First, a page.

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California’s Water Footprint: recent trends and framework for a sustainable transition

  • Author(s): Fulton, Julian
  • Advisor(s): Norgaard, Richard B
  • et al.
Abstract

This dissertation presents three studies on California’s water footprint, which is defined as the amount of water required to produce everyday goods and services demanded by California consumers on a yearly basis. Such a consumption-based indicator of water use is novel, and I introduce water footprint science as an expanded reading of water that adds value to conventional approaches to understanding society’s relationship with water resources. California, as a water-limited state, presents a useful case study for examining how demands on water resources have shifted within and outside of the region through its water footprint. The Introduction section discusses the history of water use in California from a conventional perspective as well as what water footprint assessment, as an evolving science, might offer in terms of an expanded reading of water for sustainability decision making.

The first study (Chapter 2) shows that scaling water footprint assessment to the state level both illuminates California’s unique arrangement with respect to internal and external water resources and provides a basis for policy consideration at a relevant decision-making level. The second study (Chapter 3) focuses on the water footprint of California’s energy system in order to show how environmental policymaking, particularly climate mitigation policies in the energy sector, can result in maladaptation with respect to water systems and that water footprint assessment provides a useful tool for avoiding redistribution of water impacts. The third study (Chapter 4) presents a time-series of California’s overall water footprint, indicating an externalization of water footprint demands in recent decades and a decreasing of dependence on internal water resources for instate consumption of everyday goods.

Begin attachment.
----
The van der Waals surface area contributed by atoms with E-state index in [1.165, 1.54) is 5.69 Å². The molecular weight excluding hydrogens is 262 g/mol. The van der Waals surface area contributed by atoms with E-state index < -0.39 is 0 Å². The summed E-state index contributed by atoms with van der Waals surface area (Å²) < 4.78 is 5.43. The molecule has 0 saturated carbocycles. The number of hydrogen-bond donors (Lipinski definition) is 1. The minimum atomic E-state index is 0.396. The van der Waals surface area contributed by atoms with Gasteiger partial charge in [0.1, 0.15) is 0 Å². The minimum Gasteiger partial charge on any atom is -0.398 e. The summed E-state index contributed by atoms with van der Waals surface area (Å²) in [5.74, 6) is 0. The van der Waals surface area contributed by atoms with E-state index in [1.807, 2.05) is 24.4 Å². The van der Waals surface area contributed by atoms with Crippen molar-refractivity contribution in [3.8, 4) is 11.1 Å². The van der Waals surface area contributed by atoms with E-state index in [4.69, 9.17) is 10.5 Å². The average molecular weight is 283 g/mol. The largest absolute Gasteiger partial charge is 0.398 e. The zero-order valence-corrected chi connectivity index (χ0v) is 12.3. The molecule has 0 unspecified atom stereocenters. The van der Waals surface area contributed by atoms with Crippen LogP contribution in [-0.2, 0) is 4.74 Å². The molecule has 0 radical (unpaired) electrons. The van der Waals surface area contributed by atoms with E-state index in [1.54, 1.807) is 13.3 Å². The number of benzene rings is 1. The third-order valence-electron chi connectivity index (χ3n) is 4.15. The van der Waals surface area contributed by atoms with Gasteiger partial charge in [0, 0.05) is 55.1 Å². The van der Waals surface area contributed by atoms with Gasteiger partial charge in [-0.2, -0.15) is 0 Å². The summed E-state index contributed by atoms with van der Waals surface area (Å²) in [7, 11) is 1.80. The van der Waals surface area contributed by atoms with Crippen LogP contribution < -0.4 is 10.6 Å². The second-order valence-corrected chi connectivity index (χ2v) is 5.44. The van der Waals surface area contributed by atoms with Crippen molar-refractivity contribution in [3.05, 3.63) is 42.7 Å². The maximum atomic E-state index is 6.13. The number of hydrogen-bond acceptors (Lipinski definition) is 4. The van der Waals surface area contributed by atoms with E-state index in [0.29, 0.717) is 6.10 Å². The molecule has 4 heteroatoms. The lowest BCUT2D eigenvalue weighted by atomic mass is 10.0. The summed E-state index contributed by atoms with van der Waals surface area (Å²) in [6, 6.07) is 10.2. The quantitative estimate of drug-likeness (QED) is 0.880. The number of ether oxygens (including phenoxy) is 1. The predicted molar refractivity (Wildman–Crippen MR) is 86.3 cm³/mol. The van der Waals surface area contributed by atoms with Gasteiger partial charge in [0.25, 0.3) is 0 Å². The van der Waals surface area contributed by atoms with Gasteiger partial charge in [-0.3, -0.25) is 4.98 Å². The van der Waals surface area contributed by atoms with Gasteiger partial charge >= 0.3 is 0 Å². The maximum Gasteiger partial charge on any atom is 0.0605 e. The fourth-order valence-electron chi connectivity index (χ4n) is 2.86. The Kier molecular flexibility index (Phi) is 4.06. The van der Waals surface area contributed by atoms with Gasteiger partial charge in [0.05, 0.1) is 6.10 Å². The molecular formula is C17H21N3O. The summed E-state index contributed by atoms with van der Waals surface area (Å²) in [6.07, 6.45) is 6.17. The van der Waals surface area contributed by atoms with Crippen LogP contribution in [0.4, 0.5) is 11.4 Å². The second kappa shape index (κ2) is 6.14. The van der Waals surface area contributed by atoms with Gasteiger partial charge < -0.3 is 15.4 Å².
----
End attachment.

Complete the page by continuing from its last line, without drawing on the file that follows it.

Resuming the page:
The Conclusion section reflects on what water footprint assessment has thus far provided in terms of an expanded reading of water for California, and how that information might support sustainability decision making in various facets of governance. I identify shortcomings of the method and ways in which improvements can be made in the future, particularly through interdisciplinary research. Water footprint information offers important insights into California’s recent development as well as tools for developing future sustainable transitions.

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